Why You Should Code

What's the real-world value in everyone knowing how to code? Potential. Progress. It's having designers, artists and authors push technology beyond what we as technologists know. It's about challenging both the art and science of technology. Without both, we're at an impasse with no progress on either front.

Coding with Purpose

Coding starts from day one, before you even touch the computer: You recognize problems day-to-day that are exclusive to you and your industry. The way you interact with the world today is digitally. And by most measure, that means most of the problems you face are, again, digital, or can be solved digitally. The benefit is more than just cost savings or time savings. It goes back to the core purpose, the value you find in what you do everyday. It's being able to define something from scratch using the tools before you. Artists do it with brushes, we do it with code. Imagine if the two came together and imagine the scale, and potential an artist can have using even simple technology.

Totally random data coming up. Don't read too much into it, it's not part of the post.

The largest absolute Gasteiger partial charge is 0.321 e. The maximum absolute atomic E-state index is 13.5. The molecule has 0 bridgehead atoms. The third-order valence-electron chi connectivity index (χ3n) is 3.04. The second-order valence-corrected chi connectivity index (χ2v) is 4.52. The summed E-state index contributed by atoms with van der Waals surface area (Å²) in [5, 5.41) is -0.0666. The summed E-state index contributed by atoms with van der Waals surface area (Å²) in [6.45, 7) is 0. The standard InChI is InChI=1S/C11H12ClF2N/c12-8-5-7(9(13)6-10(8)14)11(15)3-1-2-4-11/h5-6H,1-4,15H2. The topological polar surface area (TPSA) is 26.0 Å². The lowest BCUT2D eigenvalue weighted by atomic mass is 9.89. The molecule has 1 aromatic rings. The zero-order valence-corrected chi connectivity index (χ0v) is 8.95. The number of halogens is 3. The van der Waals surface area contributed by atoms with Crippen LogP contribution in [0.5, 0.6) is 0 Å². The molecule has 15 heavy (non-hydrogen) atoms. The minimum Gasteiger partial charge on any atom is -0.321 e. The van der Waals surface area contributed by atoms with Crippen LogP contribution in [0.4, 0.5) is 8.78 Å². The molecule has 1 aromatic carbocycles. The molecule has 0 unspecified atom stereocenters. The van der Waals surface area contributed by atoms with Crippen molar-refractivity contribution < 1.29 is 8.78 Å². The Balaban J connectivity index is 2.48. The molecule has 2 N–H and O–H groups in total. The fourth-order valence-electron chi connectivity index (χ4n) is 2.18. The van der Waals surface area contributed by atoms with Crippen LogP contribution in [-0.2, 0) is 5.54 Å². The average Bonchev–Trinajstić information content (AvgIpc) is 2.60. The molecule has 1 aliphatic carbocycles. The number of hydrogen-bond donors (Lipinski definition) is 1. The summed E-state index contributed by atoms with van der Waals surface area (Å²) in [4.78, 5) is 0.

Moving Society Forward

What it takes to propel you forward is finding new solutions to familiar problems. To do so, we need thinkers like you. Thinkers and builders who have domain experience outside of our own. You each have a background, an education, and life experiences unique to you. Imagine what you'll be able to solve if you add even the basic fundamentals of creating digitally. Here's a beautiful example of how and why:

Art and code are what creates progress. It's what spurs us to grow, to learn, and to find meaning in our work. That's why we code. That's why you should code.

Arvin Dang works with Code Academy, a three-month, beginner focused, hands-on course to learn Web Design & Web Development in the heart of Chicago. All we ask is that you're passionate and have ideas. We'll teach you how to build them. Apply today, or tweet us @codeacademy.

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